McDonald's may be a billion-dollar fast-food brand, but that doesn't mean it doesn't love cost-efficient marketing. Businesses, both big and small, may be inspired by McDonald's foursquare campaign, which cost the company less than $1,000 and generated major buzz among mobile consumers. Plus, foursquare's latest mobile developments may mean that marketers who use the geo-social app could find their stores appeal to an increasing number of users.
Last spring, McDonald's launched a promotional campaign surrounding a consumer-generated foursquare Day. On April 16, McDonald's raffled 100 $5 and $10 gift cards to foursquare users who checked in at a McDonald's store location. McDonald's social media director, Rick Wion, told ClickZ the event generated a 33 percent increase in check-ins, and the source estimates this translates into check-ins at 20 percent of the chain's locations.
Plus, eConsultancy reports that the foursquare event led to more than 50 blog posts and articles mentioning the campaign. Wion indicated the chain won 600,000 social fans and followers who gave 99 percent positive feedback about the promotion.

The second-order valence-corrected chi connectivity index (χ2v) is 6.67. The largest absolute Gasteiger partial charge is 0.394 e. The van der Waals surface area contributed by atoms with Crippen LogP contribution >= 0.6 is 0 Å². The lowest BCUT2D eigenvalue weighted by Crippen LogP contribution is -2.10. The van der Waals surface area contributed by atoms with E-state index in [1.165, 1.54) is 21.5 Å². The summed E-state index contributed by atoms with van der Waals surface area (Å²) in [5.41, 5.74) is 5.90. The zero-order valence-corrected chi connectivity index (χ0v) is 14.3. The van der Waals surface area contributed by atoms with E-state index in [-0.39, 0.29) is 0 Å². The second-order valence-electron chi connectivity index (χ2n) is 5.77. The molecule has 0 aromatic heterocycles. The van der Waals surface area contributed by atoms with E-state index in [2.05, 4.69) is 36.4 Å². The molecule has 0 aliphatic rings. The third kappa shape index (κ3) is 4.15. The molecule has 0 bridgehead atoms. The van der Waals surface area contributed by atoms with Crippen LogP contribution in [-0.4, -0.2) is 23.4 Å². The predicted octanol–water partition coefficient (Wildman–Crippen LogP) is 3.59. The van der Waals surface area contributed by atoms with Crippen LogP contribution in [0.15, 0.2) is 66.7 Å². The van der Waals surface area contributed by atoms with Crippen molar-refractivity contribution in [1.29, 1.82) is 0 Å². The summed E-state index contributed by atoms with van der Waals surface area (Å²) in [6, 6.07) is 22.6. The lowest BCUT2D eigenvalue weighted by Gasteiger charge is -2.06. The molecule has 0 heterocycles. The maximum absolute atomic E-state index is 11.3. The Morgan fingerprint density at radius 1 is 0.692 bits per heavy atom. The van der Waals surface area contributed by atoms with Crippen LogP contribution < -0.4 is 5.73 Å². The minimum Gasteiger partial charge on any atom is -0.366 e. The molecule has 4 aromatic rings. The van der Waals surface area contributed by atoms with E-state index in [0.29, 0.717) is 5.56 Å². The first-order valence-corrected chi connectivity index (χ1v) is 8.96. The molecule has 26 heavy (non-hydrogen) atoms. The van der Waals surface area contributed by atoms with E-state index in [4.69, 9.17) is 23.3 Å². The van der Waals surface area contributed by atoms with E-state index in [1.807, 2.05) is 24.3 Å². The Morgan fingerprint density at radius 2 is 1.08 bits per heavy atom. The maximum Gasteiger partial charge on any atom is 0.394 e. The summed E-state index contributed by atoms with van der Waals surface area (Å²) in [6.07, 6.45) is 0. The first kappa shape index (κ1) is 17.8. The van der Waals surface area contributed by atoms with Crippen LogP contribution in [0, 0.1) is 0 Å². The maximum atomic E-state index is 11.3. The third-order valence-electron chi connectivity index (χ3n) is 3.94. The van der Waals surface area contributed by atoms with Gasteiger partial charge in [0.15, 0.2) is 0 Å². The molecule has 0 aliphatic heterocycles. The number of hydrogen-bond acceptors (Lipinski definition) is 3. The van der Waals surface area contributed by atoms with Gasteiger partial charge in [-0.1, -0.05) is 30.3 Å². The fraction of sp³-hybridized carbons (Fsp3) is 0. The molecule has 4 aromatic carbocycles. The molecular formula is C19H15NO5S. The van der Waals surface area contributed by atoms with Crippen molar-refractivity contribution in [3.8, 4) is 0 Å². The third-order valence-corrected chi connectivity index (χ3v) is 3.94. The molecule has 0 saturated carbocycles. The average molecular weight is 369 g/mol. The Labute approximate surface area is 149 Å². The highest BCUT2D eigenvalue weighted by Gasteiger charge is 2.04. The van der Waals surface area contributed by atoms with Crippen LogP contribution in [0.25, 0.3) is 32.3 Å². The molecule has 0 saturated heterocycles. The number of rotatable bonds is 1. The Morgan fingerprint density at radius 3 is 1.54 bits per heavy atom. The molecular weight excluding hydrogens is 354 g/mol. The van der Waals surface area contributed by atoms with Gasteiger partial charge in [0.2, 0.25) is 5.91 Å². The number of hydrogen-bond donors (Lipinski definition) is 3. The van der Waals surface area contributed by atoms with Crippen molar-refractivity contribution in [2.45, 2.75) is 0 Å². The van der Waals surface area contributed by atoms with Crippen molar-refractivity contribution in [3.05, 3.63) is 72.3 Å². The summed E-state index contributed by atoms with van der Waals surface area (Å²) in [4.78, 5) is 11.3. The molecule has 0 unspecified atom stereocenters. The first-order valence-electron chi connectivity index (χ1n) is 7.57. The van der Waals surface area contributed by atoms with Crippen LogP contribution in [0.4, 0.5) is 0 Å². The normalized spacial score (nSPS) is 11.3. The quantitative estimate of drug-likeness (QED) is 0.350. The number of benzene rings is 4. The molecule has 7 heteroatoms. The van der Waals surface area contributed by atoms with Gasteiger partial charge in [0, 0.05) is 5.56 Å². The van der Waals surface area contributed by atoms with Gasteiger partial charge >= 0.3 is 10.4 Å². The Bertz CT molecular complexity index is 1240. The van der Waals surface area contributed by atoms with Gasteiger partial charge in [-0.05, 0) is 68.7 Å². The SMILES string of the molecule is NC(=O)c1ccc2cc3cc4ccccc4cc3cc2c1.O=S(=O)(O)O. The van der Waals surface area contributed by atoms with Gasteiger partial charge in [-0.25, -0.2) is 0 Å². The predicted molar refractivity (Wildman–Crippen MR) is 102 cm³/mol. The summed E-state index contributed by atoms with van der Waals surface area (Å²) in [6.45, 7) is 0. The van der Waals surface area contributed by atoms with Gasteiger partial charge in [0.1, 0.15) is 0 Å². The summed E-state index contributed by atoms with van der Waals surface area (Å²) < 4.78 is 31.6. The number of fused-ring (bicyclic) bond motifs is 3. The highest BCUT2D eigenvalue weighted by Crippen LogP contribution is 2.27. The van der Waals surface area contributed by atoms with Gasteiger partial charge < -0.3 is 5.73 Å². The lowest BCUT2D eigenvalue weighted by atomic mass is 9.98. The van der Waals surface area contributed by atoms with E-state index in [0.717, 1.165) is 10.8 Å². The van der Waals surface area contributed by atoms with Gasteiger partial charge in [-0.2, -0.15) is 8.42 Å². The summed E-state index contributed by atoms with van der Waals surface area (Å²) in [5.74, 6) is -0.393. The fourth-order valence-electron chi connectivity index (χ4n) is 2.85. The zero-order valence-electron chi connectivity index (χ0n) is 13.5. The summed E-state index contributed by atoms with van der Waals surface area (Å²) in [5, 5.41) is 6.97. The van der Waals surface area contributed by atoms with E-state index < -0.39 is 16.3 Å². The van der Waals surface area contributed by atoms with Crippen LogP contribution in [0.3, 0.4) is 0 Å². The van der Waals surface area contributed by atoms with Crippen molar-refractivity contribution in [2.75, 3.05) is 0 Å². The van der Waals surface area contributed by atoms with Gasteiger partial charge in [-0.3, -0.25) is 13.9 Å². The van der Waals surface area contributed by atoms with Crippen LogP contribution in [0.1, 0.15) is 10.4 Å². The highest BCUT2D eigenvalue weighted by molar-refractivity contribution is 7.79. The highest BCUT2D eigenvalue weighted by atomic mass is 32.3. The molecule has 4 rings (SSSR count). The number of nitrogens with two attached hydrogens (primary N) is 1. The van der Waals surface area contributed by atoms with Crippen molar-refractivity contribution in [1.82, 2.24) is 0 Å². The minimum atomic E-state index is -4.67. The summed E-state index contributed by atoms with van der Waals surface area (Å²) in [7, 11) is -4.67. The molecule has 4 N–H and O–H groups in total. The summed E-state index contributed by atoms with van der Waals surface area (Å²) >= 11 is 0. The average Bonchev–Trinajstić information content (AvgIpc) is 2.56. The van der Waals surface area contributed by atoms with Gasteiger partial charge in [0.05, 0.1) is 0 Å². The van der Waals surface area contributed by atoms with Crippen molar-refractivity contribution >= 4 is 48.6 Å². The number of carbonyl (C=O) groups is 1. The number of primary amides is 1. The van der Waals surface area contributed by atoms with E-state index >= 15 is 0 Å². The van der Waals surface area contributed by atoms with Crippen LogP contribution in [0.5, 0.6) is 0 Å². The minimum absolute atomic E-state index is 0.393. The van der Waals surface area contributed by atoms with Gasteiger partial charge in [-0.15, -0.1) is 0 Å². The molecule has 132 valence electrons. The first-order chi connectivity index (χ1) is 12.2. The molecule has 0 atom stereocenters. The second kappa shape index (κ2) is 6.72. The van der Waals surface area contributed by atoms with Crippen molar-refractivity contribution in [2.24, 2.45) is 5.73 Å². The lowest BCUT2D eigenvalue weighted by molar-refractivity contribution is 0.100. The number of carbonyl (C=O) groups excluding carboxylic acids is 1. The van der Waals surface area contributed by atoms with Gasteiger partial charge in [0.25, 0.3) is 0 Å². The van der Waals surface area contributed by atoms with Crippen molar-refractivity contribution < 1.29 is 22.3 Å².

Brands who take this success story as incentive to incorporate foursquare in their marketing campaigns may be pleased to learn they don't necessarily need the brand recognition of McDonald's to get their stores noticed. The foursquare blog recently announced an update to the location-based app's Tips tool. The Tips section of foursquare now has its own tab, which makes it easier for users to see "Nearby Tips." This feature gives users insight on neighboring locations from other foursquare users, and Nearby Tips may help consumers discover local brands.
The success of MCDonald's campaign and the new intuitive features for mobile users could indicate that the app is on its way to broadening its reach in U.S. markets. However, marketers may want to monitor further developments of channel before allocating large shares of their budgets to the platform. Back in July, Brafton reported that a Forrester Research report indicated only 4 percent of online adults use location-based social services.